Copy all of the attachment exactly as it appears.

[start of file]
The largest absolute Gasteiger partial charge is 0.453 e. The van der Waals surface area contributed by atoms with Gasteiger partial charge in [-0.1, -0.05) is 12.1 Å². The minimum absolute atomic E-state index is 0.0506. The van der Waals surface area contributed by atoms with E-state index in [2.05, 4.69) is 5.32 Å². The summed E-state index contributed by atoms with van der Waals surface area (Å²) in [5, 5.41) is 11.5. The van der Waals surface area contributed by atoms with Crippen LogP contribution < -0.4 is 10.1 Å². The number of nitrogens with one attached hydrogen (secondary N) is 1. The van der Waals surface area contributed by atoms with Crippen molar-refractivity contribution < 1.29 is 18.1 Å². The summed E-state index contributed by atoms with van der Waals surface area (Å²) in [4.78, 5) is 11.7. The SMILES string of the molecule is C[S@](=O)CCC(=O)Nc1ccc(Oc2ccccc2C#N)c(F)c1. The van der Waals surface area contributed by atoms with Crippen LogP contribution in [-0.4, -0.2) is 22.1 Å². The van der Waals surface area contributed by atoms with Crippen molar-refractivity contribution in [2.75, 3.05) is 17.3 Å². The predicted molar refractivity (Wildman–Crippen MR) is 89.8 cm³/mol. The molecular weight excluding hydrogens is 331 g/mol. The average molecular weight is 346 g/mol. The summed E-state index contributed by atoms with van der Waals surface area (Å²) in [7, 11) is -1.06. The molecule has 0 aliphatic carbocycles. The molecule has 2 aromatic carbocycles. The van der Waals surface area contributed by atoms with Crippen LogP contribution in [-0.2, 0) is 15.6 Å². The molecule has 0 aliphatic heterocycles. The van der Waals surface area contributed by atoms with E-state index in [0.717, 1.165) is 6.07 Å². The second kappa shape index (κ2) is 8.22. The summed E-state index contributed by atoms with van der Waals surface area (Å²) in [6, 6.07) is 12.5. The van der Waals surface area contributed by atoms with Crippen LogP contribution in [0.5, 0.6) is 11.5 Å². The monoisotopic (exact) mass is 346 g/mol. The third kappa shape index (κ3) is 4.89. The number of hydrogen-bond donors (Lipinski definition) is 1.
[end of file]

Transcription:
The largest absolute Gasteiger partial charge is 0.453 e. The van der Waals surface area contributed by atoms with Gasteiger partial charge in [-0.1, -0.05) is 12.1 Å². The minimum absolute atomic E-state index is 0.0506. The van der Waals surface area contributed by atoms with E-state index in [2.05, 4.69) is 5.32 Å². The summed E-state index contributed by atoms with van der Waals surface area (Å²) in [5, 5.41) is 11.5. The van der Waals surface area contributed by atoms with Crippen LogP contribution < -0.4 is 10.1 Å². The number of nitrogens with one attached hydrogen (secondary N) is 1. The van der Waals surface area contributed by atoms with Crippen molar-refractivity contribution < 1.29 is 18.1 Å². The summed E-state index contributed by atoms with van der Waals surface area (Å²) in [4.78, 5) is 11.7. The SMILES string of the molecule is C[S@](=O)CCC(=O)Nc1ccc(Oc2ccccc2C#N)c(F)c1. The van der Waals surface area contributed by atoms with Crippen LogP contribution in [-0.4, -0.2) is 22.1 Å². The van der Waals surface area contributed by atoms with Crippen molar-refractivity contribution in [2.75, 3.05) is 17.3 Å². The predicted molar refractivity (Wildman–Crippen MR) is 89.8 cm³/mol. The molecular weight excluding hydrogens is 331 g/mol. The average molecular weight is 346 g/mol. The summed E-state index contributed by atoms with van der Waals surface area (Å²) in [7, 11) is -1.06. The molecule has 0 aliphatic carbocycles. The molecule has 2 aromatic carbocycles. The van der Waals surface area contributed by atoms with Crippen LogP contribution in [-0.2, 0) is 15.6 Å². The molecule has 0 aliphatic heterocycles. The van der Waals surface area contributed by atoms with E-state index in [0.717, 1.165) is 6.07 Å². The second kappa shape index (κ2) is 8.22. The summed E-state index contributed by atoms with van der Waals surface area (Å²) in [6, 6.07) is 12.5. The van der Waals surface area contributed by atoms with Crippen LogP contribution in [0.5, 0.6) is 11.5 Å². The monoisotopic (exact) mass is 346 g/mol. The third kappa shape index (κ3) is 4.89. The number of hydrogen-bond donors (Lipinski definition) is 1.